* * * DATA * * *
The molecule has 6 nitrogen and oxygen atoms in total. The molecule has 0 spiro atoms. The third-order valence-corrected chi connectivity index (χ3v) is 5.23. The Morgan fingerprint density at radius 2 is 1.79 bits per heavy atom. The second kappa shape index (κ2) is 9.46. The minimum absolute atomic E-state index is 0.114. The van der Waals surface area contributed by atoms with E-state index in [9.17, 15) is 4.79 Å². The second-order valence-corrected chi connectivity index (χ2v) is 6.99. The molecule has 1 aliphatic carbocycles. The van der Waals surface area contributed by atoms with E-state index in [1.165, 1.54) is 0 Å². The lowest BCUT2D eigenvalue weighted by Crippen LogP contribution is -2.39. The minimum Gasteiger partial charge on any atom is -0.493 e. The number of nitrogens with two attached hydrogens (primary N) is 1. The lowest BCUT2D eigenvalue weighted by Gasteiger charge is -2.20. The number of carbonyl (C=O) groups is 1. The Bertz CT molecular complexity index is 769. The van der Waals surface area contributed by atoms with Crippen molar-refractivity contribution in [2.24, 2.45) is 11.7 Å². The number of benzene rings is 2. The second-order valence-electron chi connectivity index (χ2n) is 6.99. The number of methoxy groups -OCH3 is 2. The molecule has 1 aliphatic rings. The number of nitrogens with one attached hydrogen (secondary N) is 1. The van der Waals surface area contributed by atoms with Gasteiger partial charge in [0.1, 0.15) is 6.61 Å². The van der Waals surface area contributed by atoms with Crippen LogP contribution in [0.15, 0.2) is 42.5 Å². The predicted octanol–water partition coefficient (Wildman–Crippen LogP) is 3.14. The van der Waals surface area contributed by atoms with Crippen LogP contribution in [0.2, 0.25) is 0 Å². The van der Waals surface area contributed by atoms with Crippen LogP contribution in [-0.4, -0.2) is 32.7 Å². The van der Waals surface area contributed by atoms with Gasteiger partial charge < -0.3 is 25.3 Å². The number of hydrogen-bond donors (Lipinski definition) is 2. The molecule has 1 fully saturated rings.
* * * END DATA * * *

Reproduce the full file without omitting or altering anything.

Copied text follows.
The molecule has 6 nitrogen and oxygen atoms in total. The molecule has 0 spiro atoms. The third-order valence-corrected chi connectivity index (χ3v) is 5.23. The Morgan fingerprint density at radius 2 is 1.79 bits per heavy atom. The second kappa shape index (κ2) is 9.46. The minimum absolute atomic E-state index is 0.114. The van der Waals surface area contributed by atoms with E-state index in [9.17, 15) is 4.79 Å². The second-order valence-corrected chi connectivity index (χ2v) is 6.99. The molecule has 1 aliphatic carbocycles. The van der Waals surface area contributed by atoms with E-state index in [1.165, 1.54) is 0 Å². The lowest BCUT2D eigenvalue weighted by Crippen LogP contribution is -2.39. The minimum Gasteiger partial charge on any atom is -0.493 e. The number of nitrogens with two attached hydrogens (primary N) is 1. The lowest BCUT2D eigenvalue weighted by Gasteiger charge is -2.20. The number of carbonyl (C=O) groups is 1. The Bertz CT molecular complexity index is 769. The van der Waals surface area contributed by atoms with Crippen molar-refractivity contribution in [2.24, 2.45) is 11.7 Å². The number of benzene rings is 2. The second-order valence-electron chi connectivity index (χ2n) is 6.99. The number of methoxy groups -OCH3 is 2. The molecule has 1 aliphatic rings. The number of nitrogens with one attached hydrogen (secondary N) is 1. The van der Waals surface area contributed by atoms with Gasteiger partial charge in [0.1, 0.15) is 6.61 Å². The van der Waals surface area contributed by atoms with Crippen LogP contribution in [0.15, 0.2) is 42.5 Å². The predicted octanol–water partition coefficient (Wildman–Crippen LogP) is 3.14. The van der Waals surface area contributed by atoms with Crippen LogP contribution in [0.2, 0.25) is 0 Å². The van der Waals surface area contributed by atoms with Crippen LogP contribution in [-0.4, -0.2) is 32.7 Å². The van der Waals surface area contributed by atoms with Gasteiger partial charge < -0.3 is 25.3 Å². The number of hydrogen-bond donors (Lipinski definition) is 2. The molecule has 1 fully saturated rings.